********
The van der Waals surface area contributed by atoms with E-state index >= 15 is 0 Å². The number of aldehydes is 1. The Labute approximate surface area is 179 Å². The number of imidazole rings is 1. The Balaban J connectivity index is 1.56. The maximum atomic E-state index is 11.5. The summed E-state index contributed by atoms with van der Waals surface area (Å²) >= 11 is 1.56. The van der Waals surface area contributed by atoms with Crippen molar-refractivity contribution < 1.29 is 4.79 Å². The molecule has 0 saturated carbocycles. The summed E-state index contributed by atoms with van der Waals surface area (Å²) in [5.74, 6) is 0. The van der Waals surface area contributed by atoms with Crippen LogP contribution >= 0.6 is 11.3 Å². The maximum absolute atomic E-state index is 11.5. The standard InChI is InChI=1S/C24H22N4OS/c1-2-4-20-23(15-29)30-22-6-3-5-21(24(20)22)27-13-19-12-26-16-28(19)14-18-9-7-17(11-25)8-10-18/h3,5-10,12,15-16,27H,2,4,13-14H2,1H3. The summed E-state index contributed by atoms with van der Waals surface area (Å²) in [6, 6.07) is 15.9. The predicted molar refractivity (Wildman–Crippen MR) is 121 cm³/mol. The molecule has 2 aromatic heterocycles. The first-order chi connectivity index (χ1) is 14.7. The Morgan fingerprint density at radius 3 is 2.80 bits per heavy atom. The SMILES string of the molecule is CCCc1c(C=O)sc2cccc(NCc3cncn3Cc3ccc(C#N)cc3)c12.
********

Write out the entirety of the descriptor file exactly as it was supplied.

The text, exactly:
The van der Waals surface area contributed by atoms with E-state index >= 15 is 0 Å². The number of aldehydes is 1. The Labute approximate surface area is 179 Å². The number of imidazole rings is 1. The Balaban J connectivity index is 1.56. The maximum atomic E-state index is 11.5. The summed E-state index contributed by atoms with van der Waals surface area (Å²) >= 11 is 1.56. The van der Waals surface area contributed by atoms with Crippen molar-refractivity contribution < 1.29 is 4.79 Å². The molecule has 0 saturated carbocycles. The summed E-state index contributed by atoms with van der Waals surface area (Å²) in [5.74, 6) is 0. The van der Waals surface area contributed by atoms with Crippen LogP contribution >= 0.6 is 11.3 Å². The maximum absolute atomic E-state index is 11.5. The standard InChI is InChI=1S/C24H22N4OS/c1-2-4-20-23(15-29)30-22-6-3-5-21(24(20)22)27-13-19-12-26-16-28(19)14-18-9-7-17(11-25)8-10-18/h3,5-10,12,15-16,27H,2,4,13-14H2,1H3. The summed E-state index contributed by atoms with van der Waals surface area (Å²) in [6, 6.07) is 15.9. The predicted molar refractivity (Wildman–Crippen MR) is 121 cm³/mol. The molecule has 2 aromatic heterocycles. The first-order chi connectivity index (χ1) is 14.7. The Morgan fingerprint density at radius 3 is 2.80 bits per heavy atom. The SMILES string of the molecule is CCCc1c(C=O)sc2cccc(NCc3cncn3Cc3ccc(C#N)cc3)c12.